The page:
adverse impact caused by the COVID-19 pandemic (the “Pandemic”);
competition, industry consolidation and changes in the market for wireless services;
disruption, data loss or other security breaches, such as the criminal cyberattack we became aware of in August 2021;
our inability to take advantage of technological developments on a timely basis;
our inability to retain or motivate key personnel, hire qualified personnel or maintain our corporate culture;
system failures and business disruptions, allowing for unauthorized use of or interference with our network and other systems;
the scarcity and cost of additional wireless spectrum, and regulations relating to spectrum use;
the impacts of the actions we have taken and conditions we have agreed to in connection with the regulatory proceedings and approvals of the Transactions (as defined below), including the acquisition by DISH Network Corporation (“DISH”) of the prepaid wireless business operated under the Boost Mobile and Sprint prepaid brands (excluding the Assurance brand Lifeline customers and the prepaid wireless customers of Shenandoah Personal Communications Company LLC (“Shentel”) and Swiftel Communications, Inc.), including customer accounts, inventory, contracts, intellectual property and certain other specified assets (the “Prepaid Business”), and the assumption of certain related liabilities (collectively, the “Prepaid Transaction”), the complaint and proposed final judgment (the “Consent Decree”) agreed to by us, Deutsche Telekom AG (“DT”), Sprint Corporation, now known as Sprint LLC (“Sprint”), SoftBank Group Corp. (“SoftBank”) and DISH with the U.S. District Court for the District of Columbia, which was approved by the Court on April 1, 2020, the proposed commitments filed with the Secretary of the Federal Communications Commission (“FCC”), which we announced on May 20, 2019, certain national security commitments and undertakings, and any other commitments or undertakings entered into, including but not limited to, those we have made to certain states and nongovernmental organizations (collectively, the “Government Commitments”), and the challenges in satisfying the Government Commitments in the required time frames and the significant cumulative costs incurred in tracking and monitoring compliance;
adverse economic, political or market conditions in the U.S. and international markets, including those caused by the Pandemic;
our inability to manage the ongoing commercial and transition services arrangements entered into in connection with the Prepaid Transaction, and known or unknown liabilities arising in connection therewith;
the effects of any future acquisition, investment, or merger involving us;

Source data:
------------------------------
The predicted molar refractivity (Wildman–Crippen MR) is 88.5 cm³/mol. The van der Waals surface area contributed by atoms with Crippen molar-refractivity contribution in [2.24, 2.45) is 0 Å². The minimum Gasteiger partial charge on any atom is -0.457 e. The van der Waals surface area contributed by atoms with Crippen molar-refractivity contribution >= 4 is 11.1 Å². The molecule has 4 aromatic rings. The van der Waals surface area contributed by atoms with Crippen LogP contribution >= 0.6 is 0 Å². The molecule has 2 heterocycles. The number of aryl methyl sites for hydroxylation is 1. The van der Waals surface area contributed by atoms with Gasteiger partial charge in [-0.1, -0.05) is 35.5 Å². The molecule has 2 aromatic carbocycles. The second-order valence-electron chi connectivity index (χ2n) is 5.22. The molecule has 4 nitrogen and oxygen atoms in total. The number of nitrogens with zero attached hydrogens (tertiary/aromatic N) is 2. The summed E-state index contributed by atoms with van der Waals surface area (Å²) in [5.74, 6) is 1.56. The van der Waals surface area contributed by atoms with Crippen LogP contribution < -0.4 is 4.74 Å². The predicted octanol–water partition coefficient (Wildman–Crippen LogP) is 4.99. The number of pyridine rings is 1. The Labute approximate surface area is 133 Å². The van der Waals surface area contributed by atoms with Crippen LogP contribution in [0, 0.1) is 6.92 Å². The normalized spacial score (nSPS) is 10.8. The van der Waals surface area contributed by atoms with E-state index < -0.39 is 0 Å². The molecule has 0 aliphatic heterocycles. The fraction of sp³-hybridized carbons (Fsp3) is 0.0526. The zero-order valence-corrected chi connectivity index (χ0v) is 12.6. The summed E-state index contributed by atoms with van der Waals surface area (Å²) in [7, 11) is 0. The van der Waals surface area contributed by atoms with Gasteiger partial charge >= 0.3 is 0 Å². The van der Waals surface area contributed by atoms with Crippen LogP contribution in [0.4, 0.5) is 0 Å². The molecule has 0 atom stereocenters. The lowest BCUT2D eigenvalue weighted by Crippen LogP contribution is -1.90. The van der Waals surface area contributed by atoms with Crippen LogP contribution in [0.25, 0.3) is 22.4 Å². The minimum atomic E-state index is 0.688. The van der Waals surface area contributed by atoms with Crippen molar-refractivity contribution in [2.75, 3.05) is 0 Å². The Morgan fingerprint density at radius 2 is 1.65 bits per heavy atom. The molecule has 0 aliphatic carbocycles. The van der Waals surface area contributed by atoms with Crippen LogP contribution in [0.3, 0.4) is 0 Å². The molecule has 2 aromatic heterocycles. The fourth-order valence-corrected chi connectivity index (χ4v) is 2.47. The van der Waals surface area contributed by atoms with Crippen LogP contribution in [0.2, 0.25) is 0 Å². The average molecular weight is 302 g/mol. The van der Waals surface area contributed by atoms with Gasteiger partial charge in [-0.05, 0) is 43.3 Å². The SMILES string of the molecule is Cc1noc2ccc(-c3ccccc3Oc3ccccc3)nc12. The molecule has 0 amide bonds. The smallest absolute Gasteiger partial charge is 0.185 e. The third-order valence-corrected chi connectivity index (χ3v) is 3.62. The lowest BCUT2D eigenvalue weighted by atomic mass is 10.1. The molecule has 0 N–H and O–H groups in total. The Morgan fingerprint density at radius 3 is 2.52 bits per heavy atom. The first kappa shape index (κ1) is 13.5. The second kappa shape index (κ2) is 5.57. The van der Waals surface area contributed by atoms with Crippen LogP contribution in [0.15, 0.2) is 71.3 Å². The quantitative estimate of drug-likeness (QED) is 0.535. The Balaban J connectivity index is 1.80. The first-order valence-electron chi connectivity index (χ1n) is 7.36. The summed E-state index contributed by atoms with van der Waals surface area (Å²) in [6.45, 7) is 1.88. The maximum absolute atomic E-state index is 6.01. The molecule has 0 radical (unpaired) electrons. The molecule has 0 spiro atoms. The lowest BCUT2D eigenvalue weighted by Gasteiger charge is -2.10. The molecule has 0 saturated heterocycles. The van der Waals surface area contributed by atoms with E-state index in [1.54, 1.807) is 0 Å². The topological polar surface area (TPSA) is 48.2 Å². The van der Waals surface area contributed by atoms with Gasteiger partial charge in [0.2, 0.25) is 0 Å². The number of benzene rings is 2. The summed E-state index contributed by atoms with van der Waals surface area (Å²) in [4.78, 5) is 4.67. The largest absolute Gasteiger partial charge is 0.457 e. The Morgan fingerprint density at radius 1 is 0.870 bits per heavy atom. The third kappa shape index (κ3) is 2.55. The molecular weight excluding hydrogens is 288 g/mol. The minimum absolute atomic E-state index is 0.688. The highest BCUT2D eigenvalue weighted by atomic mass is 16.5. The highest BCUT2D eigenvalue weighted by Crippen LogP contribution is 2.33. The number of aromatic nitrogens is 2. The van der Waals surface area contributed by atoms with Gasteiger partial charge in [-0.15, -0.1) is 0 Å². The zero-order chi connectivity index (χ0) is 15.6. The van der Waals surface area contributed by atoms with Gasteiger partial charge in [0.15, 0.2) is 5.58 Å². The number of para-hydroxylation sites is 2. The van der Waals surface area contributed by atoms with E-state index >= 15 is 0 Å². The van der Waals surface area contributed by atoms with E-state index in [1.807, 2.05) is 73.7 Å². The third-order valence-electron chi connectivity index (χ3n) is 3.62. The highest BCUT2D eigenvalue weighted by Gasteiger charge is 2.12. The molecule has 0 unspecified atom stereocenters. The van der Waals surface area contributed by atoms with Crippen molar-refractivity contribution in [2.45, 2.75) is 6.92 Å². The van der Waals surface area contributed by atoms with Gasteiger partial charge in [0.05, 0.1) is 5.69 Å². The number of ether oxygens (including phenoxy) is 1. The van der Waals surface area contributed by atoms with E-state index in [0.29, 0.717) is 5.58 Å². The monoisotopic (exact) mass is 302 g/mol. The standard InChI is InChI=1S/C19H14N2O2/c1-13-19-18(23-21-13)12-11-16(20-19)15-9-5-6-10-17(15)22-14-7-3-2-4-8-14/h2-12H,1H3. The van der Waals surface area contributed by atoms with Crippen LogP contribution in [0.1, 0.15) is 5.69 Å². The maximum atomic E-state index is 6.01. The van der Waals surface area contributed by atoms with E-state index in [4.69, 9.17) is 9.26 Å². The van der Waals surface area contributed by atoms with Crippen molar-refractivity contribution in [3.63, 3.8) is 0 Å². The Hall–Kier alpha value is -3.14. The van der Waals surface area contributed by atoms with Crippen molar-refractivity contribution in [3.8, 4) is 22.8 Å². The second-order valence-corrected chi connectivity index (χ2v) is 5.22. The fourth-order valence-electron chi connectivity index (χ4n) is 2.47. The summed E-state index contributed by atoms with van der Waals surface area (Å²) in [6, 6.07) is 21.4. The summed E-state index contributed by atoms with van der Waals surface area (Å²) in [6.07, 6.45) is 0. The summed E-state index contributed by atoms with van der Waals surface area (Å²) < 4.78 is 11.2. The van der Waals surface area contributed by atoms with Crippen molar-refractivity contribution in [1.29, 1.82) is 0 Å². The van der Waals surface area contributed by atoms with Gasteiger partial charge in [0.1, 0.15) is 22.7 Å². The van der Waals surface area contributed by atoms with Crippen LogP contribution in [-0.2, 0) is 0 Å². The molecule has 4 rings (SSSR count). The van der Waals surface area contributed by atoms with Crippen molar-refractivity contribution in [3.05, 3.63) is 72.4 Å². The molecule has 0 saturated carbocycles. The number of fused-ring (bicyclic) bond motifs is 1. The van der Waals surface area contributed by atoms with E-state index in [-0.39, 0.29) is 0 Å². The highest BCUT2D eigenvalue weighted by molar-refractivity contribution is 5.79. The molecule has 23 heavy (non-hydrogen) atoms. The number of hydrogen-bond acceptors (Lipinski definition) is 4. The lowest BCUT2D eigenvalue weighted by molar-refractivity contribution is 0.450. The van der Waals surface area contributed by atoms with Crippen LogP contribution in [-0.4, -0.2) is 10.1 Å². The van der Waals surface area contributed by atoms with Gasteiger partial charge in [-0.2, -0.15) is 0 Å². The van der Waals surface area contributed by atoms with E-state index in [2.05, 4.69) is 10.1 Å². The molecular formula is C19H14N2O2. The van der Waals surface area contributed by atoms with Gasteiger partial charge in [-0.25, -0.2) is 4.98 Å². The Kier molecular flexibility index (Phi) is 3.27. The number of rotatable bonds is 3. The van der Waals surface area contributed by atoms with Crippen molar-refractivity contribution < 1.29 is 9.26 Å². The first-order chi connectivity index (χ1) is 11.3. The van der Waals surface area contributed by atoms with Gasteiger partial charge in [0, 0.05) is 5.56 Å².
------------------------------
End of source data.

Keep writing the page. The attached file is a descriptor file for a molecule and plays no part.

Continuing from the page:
any disruption or failure of our third parties (including key suppliers) to provide products or services for the operation of our business;
our substantial level of indebtedness and our inability to service our debt obligations in accordance with their terms or to comply with the restrictive covenants contained therein;
changes in the credit market conditions, credit rating downgrades or an inability to access debt markets;
restrictive covenants including the agreements governing our indebtedness and other financings;
the risk of future material weaknesses we may identify while we continue to work to integrate and align policies, principles and practices of the two companies following the Merger (as defined below), or any other failure by us to maintain effective internal controls, and the resulting significant costs and reputational damage;
any changes in regulations or in the regulatory framework under which we operate;
laws and regulations relating to the handling of privacy and data protection;
unfavorable outcomes of existing or future legal proceedings, including these proceedings and inquiries relating to the criminal cyberattack we became aware of in August 2021;
the possibility that we may be unable to adequately protect our intellectual property rights or be accused of infringing the intellectual property rights of others;
our offering of regulated financial services products and exposure to a wide variety of state and federal regulations;
3


new or amended tax laws or regulations or administrative interpretations and judicial decisions affecting the scope or application of tax laws or regulations;
our exclusive forum provision as provided in our Certificate of Incorporation (as defined below);
interests of our significant stockholders that may differ from the interests of other stockholders;
future sales of our common stock by DT and SoftBank and our inability to attract additional equity financing outside the United States due to foreign ownership limitations by the FCC;